Cow immunization may lead to new human vaccines and treatments for HIV, study finds

Antibodies against the Human Immunodeficiency Virus (HIV) have been obtained for the first time by injecting cows with an HIV antigen. This achievement offers promise for the development of anti-HIV treatments or vaccines.

HIV is a type of retrovirus that infects vital cells in the human immune system causing HIV infection and ultimately acquired immunodeficiency syndrome (AIDS). The progressive failure of the immune system in patients with AIDS permits life-threatening opportunistic infections and cancers to thrive. There is currently no cure for HIV, but there are very effective drug treatments that enable most people with the virus to live a long and healthy life without developing AIDS.

Image: 3D illustration of immune system cells attacking a HIV virus.

Although no immunogen to date has reliably elicited broadly neutralizing antibodies (bNAbs ) to HIV in humans or animal models, bNAbs have been observed to arise naturally after around 2 years in some patients infected with HIV. The bNAbs produced by HIV patients effectively prevent most HIV strains from infecting human cells. Unfortunately, human immunization has so far failed to elicit their production.

Since it is known that the immune system of cows produces antibodies of a similar structure to the bNAbs isolated from patients with HIV, researchers injected four calves with HIV immunogens. Each calf received two injections of the immunogen and blood samples were tested for production of bNAbs to HIV. After 35­50 days, all four calves had produced bNAbs to HIV.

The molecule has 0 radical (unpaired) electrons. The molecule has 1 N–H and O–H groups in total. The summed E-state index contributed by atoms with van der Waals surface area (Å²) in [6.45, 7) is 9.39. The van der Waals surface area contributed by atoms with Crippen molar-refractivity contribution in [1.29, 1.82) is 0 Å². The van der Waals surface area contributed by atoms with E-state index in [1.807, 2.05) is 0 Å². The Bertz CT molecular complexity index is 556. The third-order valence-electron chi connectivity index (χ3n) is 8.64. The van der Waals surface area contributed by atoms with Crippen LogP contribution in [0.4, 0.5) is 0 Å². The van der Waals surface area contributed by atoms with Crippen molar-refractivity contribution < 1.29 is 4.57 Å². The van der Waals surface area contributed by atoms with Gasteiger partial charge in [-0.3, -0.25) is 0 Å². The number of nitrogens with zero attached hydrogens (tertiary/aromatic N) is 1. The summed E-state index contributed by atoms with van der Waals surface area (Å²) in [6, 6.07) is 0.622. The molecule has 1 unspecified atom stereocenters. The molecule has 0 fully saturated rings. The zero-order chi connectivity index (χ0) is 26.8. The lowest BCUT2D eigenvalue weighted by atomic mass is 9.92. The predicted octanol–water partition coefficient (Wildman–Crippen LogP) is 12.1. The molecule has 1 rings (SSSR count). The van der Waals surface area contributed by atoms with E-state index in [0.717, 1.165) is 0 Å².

Dr Burton, a lead author on the study and director of the NIH’s Center for HIV/AIDS Vaccine Immunology and Immunogen Discovery  commented “A minority of people living with HIV produce bNAbs, but only after a significant period of infection, at which point virus in their body has already evolved to resist these defenses. The potent responses in this study are remarkable because cattle seem to produce bNAbs in a relatively short amount of time. Unlike human antibodies, cattle antibodies are more likely to bear unique features and gain an edge over complicated HIV immunogens”.

Unfortunately, it is unlikely that the bNAbs produced by cows can be used directly to treat infected patients. However, they do facilitate further research into the development of HIV treatments. Scientists are already investigating the properties of the bovine bNAbs in the hope that they can be mimicked or modified to develop a human treatment or vaccine.

Immunization of cows may thus facilitate rapid generation of antibody prophylactics and therapeutics for a range of disease-causing agents that have evolved to evade the human immune system.

Sources:
  • Sok D, et al. Rapid elicitation of broadly neutralizing antibodies to HIV by immunization in cows. Nature 2017. E-pub ahead of print. Available at http://www.nature.com/nature/journal/vaap/ncurrent/full/nature23301.html?foxtrotcallback=true
  • NIH News release 20 July 2017. Available at https://www.nih.gov/news-events/news-releases/nih-supported-scientists-elicit-broadly-neutralizing-antibodies-hiv-calves
Kate Bass

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Kate Bass

Kate graduated from the University of Newcastle upon Tyne with a biochemistry B.Sc. degree. She also has a natural flair for writing and enthusiasm for scientific communication, which made medical writing an obvious career choice. In her spare time, Kate enjoys walking in the hills with friends and travelling to learn more about different cultures around the world.

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